One of the most common wage and hours dispute claims filed in California is about overtime pay.

There is a lot of confusion on whether employees are exempt or non-exempt to overtime.

To help you understand, here is a brief overview about overtime in California.

Overtime, first of all, is the additional compensation for work done beyond the 8 hours a day required by law.

Under California law, a non-exempt employee should be paid one and a half times their regular rate for every hour of overtime.

Now how is an employee classified as exempt or non-exempt in overtime?

The general rule is that if more than 50 percent of your time is devoted to production, then you are not exempt.

This means you have to be paid overtime.

It should also be remembered that this is based on your work and not your title so regardless if your position says manager, if you are working most of the time in production, then you are still non-exempt.

Now, exempt employees are an entirely different matter. There are different categories in which an employee may qualify as exempt, again, depending on their work, not the title.

Some of the common overtime exemptions include:

  • Executive – Employees whose job is to run and manage the company or specific departments of the company.

  • Administrative – Employees whose job is to help the proprietor or other exempt employees in running the business or performing administrative tasks for the company.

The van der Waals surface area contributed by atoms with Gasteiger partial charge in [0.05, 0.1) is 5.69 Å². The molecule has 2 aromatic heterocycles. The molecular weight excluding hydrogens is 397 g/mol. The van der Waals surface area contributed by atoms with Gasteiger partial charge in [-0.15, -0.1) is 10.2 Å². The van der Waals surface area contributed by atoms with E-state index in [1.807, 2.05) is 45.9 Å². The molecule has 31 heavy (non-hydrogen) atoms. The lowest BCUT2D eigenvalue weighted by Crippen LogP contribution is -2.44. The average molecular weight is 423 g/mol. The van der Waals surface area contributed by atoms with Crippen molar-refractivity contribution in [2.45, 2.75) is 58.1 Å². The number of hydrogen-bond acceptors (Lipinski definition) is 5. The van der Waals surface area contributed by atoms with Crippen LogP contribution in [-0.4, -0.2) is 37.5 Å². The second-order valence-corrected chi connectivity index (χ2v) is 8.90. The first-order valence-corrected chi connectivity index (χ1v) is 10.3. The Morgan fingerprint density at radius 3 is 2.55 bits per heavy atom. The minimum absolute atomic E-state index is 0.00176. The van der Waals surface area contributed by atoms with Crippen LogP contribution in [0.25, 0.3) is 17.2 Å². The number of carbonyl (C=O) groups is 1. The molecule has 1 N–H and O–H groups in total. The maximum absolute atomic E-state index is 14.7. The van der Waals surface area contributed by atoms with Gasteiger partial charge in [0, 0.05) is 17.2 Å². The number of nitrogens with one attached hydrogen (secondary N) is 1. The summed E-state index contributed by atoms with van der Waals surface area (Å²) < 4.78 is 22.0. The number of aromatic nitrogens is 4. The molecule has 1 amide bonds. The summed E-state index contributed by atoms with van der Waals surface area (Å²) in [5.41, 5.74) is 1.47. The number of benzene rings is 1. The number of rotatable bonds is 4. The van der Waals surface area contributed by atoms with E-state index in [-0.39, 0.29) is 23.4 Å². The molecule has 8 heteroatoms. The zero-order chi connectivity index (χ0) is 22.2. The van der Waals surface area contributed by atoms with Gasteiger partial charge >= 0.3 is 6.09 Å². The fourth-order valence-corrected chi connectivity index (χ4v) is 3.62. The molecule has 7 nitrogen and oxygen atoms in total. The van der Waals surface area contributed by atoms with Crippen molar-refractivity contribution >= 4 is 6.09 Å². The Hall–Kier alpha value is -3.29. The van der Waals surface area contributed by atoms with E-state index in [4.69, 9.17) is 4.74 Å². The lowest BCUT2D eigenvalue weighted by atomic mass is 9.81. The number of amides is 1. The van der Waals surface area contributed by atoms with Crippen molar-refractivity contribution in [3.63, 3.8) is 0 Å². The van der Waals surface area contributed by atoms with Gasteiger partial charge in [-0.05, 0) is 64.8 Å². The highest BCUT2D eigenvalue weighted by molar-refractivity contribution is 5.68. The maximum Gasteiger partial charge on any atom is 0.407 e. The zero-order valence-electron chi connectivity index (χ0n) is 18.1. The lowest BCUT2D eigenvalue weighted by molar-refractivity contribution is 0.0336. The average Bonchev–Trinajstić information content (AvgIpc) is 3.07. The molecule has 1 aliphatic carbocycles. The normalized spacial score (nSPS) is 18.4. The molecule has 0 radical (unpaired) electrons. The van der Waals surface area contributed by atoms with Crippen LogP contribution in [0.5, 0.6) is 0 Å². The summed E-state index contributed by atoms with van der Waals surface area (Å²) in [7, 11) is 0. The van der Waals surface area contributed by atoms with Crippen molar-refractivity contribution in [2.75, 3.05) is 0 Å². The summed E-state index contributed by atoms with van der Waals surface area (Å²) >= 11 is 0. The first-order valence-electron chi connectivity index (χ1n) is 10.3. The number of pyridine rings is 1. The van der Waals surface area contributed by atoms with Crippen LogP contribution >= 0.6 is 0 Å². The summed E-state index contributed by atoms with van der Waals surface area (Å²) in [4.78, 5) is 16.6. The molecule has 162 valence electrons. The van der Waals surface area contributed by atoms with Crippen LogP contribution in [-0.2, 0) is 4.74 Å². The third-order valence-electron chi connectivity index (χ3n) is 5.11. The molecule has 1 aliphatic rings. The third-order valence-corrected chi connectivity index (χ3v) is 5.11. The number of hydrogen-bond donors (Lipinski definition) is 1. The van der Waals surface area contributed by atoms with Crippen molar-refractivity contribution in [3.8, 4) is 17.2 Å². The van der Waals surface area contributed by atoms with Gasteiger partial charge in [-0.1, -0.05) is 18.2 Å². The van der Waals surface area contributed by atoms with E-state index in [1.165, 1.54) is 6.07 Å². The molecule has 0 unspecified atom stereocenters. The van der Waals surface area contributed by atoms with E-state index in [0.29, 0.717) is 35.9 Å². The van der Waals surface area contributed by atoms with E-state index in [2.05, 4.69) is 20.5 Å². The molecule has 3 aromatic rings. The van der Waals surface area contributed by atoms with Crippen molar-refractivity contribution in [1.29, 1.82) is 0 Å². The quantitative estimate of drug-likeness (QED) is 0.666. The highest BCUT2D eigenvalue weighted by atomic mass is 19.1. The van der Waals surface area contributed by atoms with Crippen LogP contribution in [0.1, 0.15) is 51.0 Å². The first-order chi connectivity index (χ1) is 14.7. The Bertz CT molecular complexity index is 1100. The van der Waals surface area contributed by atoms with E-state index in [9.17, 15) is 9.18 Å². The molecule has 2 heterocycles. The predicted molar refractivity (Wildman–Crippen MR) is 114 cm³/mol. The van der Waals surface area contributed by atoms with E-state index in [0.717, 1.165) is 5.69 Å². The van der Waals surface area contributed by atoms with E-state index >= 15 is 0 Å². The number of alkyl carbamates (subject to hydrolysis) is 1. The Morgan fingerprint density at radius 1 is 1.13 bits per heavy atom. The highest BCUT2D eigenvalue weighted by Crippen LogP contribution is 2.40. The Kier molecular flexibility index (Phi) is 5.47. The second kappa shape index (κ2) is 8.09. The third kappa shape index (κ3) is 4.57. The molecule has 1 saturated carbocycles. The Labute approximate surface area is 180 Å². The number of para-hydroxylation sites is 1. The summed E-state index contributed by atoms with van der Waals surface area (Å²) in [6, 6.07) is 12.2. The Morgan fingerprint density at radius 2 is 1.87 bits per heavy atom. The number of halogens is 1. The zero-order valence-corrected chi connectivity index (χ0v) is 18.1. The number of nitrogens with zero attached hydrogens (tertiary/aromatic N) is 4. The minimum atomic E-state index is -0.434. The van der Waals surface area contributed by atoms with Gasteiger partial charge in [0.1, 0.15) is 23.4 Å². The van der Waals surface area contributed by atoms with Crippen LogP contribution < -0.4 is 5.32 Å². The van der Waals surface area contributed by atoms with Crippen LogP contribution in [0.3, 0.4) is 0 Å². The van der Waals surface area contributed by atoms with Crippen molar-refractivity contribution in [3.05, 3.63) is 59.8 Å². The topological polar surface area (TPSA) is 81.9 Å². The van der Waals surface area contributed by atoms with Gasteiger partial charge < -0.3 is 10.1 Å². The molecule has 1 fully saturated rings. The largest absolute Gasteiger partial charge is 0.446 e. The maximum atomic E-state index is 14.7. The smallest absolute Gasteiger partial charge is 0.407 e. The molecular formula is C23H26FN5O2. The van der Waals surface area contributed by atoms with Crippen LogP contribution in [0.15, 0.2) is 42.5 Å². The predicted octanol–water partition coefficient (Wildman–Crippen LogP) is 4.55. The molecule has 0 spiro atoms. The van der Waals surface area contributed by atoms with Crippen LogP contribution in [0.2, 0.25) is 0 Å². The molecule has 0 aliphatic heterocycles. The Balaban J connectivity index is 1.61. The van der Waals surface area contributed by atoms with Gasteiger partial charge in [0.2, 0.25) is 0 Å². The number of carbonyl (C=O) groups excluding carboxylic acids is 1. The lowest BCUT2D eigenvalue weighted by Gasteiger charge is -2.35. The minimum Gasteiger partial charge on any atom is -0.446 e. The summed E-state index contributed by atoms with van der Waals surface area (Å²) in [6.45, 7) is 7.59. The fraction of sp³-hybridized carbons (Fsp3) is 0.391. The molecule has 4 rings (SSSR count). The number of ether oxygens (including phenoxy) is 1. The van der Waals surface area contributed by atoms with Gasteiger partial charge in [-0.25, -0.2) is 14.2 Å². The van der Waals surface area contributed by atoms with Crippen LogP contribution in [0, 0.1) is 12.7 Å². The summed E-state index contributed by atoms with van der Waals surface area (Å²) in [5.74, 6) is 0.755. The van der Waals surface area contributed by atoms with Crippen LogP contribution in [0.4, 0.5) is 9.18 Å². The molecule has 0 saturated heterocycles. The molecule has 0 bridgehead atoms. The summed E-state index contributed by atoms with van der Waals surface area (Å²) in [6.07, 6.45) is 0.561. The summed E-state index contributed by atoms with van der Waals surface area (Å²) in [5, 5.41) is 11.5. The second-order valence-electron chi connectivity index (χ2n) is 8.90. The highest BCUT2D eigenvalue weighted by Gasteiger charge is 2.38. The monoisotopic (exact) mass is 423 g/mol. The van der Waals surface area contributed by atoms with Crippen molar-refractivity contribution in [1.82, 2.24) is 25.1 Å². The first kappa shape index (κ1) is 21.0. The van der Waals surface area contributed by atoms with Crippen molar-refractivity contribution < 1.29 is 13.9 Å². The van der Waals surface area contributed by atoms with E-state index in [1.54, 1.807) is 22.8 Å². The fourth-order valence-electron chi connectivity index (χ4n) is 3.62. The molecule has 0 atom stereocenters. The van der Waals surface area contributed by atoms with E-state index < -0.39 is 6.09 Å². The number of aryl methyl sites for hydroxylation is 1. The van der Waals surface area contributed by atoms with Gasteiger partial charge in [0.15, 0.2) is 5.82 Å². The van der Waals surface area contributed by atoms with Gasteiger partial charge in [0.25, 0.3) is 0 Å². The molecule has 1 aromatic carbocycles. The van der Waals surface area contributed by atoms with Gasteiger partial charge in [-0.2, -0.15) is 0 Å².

• Professional – Workers who need certain licensed to practice their profession such as doctors, lawyers and engineers.

  • Artistic – Workers who are in the field of learned and artistic profession like singing and acting.

  • Computer software professional – Those who work in designing, developing, testing and implementing software and makes above $41 per hour.

  • Outside Salesperson – Those who create sales and fills orders for the company outside the workplace.

Like with non-exempt employees, the bulk of the job should fall to any of the categories above to be considered exempt.

If not and the employer do not pay you for overtime then you can file a wage claim against him due to misclassification of employee.

Consult a labor and employment law attorney for more details.